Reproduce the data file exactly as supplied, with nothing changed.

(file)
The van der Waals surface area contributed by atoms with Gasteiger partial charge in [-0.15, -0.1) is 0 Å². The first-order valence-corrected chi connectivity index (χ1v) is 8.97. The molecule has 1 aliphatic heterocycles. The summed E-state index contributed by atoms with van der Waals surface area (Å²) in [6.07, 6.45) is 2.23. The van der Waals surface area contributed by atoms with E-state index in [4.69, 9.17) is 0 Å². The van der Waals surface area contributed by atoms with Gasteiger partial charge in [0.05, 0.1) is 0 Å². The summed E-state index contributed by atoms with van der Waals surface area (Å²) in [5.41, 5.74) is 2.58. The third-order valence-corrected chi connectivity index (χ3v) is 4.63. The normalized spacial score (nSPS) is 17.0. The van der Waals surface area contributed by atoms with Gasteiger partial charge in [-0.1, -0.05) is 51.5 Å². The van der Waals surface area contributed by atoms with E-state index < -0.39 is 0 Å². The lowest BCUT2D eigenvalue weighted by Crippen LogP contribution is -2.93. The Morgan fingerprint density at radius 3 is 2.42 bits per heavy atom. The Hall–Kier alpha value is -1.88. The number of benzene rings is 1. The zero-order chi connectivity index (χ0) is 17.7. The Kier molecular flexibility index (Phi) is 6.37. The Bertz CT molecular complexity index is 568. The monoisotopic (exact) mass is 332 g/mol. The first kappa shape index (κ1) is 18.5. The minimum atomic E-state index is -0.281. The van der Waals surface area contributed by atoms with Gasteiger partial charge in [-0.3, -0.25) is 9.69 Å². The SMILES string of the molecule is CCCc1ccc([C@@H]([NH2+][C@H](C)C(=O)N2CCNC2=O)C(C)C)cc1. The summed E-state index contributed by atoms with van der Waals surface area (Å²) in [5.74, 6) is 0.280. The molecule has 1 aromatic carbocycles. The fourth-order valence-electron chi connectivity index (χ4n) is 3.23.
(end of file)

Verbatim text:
The van der Waals surface area contributed by atoms with Gasteiger partial charge in [-0.15, -0.1) is 0 Å². The first-order valence-corrected chi connectivity index (χ1v) is 8.97. The molecule has 1 aliphatic heterocycles. The summed E-state index contributed by atoms with van der Waals surface area (Å²) in [6.07, 6.45) is 2.23. The van der Waals surface area contributed by atoms with E-state index in [4.69, 9.17) is 0 Å². The van der Waals surface area contributed by atoms with Gasteiger partial charge in [0.05, 0.1) is 0 Å². The summed E-state index contributed by atoms with van der Waals surface area (Å²) in [5.41, 5.74) is 2.58. The third-order valence-corrected chi connectivity index (χ3v) is 4.63. The normalized spacial score (nSPS) is 17.0. The van der Waals surface area contributed by atoms with Gasteiger partial charge in [-0.1, -0.05) is 51.5 Å². The van der Waals surface area contributed by atoms with E-state index < -0.39 is 0 Å². The lowest BCUT2D eigenvalue weighted by Crippen LogP contribution is -2.93. The Morgan fingerprint density at radius 3 is 2.42 bits per heavy atom. The Hall–Kier alpha value is -1.88. The number of benzene rings is 1. The zero-order chi connectivity index (χ0) is 17.7. The Kier molecular flexibility index (Phi) is 6.37. The Bertz CT molecular complexity index is 568. The monoisotopic (exact) mass is 332 g/mol. The first kappa shape index (κ1) is 18.5. The minimum atomic E-state index is -0.281. The van der Waals surface area contributed by atoms with Gasteiger partial charge in [-0.3, -0.25) is 9.69 Å². The SMILES string of the molecule is CCCc1ccc([C@@H]([NH2+][C@H](C)C(=O)N2CCNC2=O)C(C)C)cc1. The summed E-state index contributed by atoms with van der Waals surface area (Å²) in [5.74, 6) is 0.280. The molecule has 1 aromatic carbocycles. The fourth-order valence-electron chi connectivity index (χ4n) is 3.23.